Adversary proceeding in bankruptcy (United States)

An adversary proceeding in bankruptcy is a type of lawsuit in the American legal system. It is distinguished from other suits by being filed a United States bankruptcy court in connection with a larger bankruptcy proceeding.

ProcedureEdit

Adversary proceedings are governed by certain court rules found in Part VII of the Federal Rules of Bankruptcy Procedure and, in part, by the Federal Rules of Civil Procedure. A bankruptcy case may contain one or more adversary proceedings or (most commonly) none at all.

Other than their connection to a bankruptcy proceeding, adversary proceedings are largely similar to a standard lawsuit in federal district court. The suit is opened by a complaint filed with the Bankruptcy Court, and proceeds through the same stages of litigation, including discovery and trial (including jury trial in appropriate cases). The adversary proceeding may address claims to do with federal or state law, or in rare cases other law, as well. The only limitation is that the suit must have some bearing on the liabilities or assets of the bankrupt debtor or the debtor's discharge.

Adversary proceedings may be filed by the bankruptcy trustee or by other parties. For example, a creditor may file an adversary proceeding to object to the debtor's discharge. Or, a debtor may commence an adversary proceeding against a creditor as a response to a violation of the automatic stay. Very commonly, the debtor-in-possession in a Chapter 11 reorganization of a business debtor will initiate adversary proceedings against a party with whom the debtor had an executory contract, against whom it had a claim in tort, or to whom it made a preferential transfer prior to filing for bankruptcy, intending to collect funds to maximize working assets.[1]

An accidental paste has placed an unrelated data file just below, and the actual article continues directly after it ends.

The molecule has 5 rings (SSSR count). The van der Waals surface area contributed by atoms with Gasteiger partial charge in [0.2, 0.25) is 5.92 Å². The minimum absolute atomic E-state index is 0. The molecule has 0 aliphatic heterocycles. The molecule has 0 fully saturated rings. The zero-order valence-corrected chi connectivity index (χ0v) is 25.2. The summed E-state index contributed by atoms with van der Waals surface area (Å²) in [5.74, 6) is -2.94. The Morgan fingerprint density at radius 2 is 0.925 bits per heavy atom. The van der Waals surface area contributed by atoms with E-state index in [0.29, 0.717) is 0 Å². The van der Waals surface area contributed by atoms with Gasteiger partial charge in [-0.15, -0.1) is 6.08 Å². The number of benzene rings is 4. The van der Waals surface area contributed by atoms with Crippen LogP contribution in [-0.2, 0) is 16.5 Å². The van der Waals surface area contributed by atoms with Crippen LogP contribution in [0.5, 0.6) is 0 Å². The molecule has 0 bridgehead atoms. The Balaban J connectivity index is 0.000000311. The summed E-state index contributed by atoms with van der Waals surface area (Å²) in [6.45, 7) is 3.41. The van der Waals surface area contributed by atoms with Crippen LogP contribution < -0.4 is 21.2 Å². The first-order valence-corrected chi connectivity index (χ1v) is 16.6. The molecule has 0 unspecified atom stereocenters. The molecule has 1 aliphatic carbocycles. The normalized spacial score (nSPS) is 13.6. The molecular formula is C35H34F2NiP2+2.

An adversary proceeding is more formal than a contested matter. A contested matter in bankruptcy is governed by Rule 9014 of the Federal Rules of Bankruptcy Procedure.

A debtor can attempt to discharge student loans through bankruptcy by use of the adversary proceeding.[2]

See alsoEdit

ReferencesEdit

  1. ^ See generally Fed R. Bankr. P. 7001(4).
  2. ^ "Bankrupt your student loans and other discharge strategies," by Chuck Stewart, Ph.D., ISBN 1-4259-2855-2. June 2006.

External linksEdit